A One-Year Rule for 2011-2012 Winter Season
More than 9,000 of you commented in the spring of 2010 during public "scoping" -the period for defining the "scope" or range of issues important to this new winter plan. With the help of those comments, the Park Service drafted and analyzed potential scenarios for accommodating and managing winter use in Yellowstone. During several months of detailed study in 2010 and early 2011 of the potential environmental effects on the park of each alternative, the park and the NPS developed a seventh "preferred" alternative for managing the park in winter in the coming years. That alternative was in the draft Environmental Impact Statement (DEIS) required by federal law for projects such as this new winter plan. That DEIS (8.6 MB pdf) was the subject of extensive public review and discussion in 2011.
During a more than 60-day comment period in the summer of 2011, the public filed more than 58,000 responses, with significant comment on the long-term proposal's requirements and approaches to winter management. Most were filed electronically in writing online at a special Yellowstone park planning website. Some were written and mailed to the park. A number were made in person at six public meetings and online during two "webinars," all in June of 2011. The goal had been to have a new long-term final Winter Use Plan / Environmental Impact Statement (EIS), Record of Decision, and long-term regulation in place by December 2011. However, after reviewing all the public comments, the Park Service decided to analyze some of the issues in greater detail.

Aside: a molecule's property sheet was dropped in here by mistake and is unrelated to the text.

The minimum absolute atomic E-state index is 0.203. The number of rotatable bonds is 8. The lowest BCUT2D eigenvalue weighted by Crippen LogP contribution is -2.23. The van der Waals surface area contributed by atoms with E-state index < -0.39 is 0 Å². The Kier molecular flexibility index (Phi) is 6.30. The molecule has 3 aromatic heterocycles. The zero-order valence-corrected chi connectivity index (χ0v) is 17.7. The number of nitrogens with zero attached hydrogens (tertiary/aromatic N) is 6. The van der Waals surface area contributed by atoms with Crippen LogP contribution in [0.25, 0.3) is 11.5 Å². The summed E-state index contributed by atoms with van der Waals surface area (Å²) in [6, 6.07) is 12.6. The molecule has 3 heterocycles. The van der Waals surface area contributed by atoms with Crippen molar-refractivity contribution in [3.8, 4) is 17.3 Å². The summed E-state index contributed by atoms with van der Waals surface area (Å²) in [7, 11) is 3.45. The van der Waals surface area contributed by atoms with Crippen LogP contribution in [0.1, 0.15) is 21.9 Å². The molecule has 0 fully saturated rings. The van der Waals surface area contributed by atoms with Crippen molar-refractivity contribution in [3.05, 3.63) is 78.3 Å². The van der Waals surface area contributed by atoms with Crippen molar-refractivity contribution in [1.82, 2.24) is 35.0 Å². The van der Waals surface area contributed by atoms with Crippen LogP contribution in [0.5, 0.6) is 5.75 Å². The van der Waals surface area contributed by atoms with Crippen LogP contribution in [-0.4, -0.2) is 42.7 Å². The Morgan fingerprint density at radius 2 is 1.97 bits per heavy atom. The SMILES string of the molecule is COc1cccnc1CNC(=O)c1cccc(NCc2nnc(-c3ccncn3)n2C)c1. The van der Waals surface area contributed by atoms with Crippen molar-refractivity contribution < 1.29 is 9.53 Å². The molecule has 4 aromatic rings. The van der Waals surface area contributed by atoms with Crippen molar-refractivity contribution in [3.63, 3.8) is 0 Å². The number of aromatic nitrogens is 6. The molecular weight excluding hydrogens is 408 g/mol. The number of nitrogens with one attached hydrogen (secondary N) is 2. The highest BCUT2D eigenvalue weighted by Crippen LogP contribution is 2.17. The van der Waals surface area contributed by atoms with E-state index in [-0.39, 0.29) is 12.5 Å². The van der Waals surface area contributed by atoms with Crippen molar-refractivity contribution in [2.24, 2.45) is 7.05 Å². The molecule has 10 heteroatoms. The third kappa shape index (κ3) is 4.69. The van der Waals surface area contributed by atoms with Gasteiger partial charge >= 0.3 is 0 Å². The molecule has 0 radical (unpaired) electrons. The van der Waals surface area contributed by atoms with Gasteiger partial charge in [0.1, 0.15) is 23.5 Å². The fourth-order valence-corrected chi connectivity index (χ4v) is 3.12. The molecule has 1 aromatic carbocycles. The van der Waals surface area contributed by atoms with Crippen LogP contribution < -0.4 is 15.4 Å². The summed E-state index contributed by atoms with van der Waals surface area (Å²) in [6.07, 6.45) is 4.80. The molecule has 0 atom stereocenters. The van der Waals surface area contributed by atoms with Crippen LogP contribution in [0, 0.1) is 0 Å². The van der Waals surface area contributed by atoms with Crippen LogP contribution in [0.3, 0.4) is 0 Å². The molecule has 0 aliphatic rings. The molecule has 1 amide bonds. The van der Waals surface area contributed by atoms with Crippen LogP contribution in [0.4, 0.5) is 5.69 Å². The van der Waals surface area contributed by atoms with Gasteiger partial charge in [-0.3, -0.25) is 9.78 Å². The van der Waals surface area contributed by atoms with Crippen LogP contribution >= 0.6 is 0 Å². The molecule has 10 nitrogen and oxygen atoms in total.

In December 2011, the NPS issued a Final Environmental Impact Statement (FEIS), Record of Decision (ROD), and published a Final Rule that selected only the "transition year" portion of the preferred alternative, as an interim winter management measure for 2011-2012. This allows for a winter season while providing the NPS more time to address significant public comments about the proposed plan for long-term winter-use management of the park.
This one-year rule permits for up to 318 commercially guided, "best available technology" snowmobiles and up to 78 commercially guided snowcoaches per day in Yellowstone for the 2011/2012 season. The rule also allows the park to continue to provide for motorized oversnow travel on the East Entrance road across Sylvan Pass.
The Park Service will begin the Supplemental (S)EIS process in January 2012. It intends to have a final SEIS, ROD, and a long-term regulation in place before the start of the 2012-2013 winter season.
Did You Know?
There were no wolves in Yellowstone in 1994. The wolves that were reintroduced in 1995 and 1996 thrived and there are now over 300 of their descendents living in the Greater Yellowstone Area.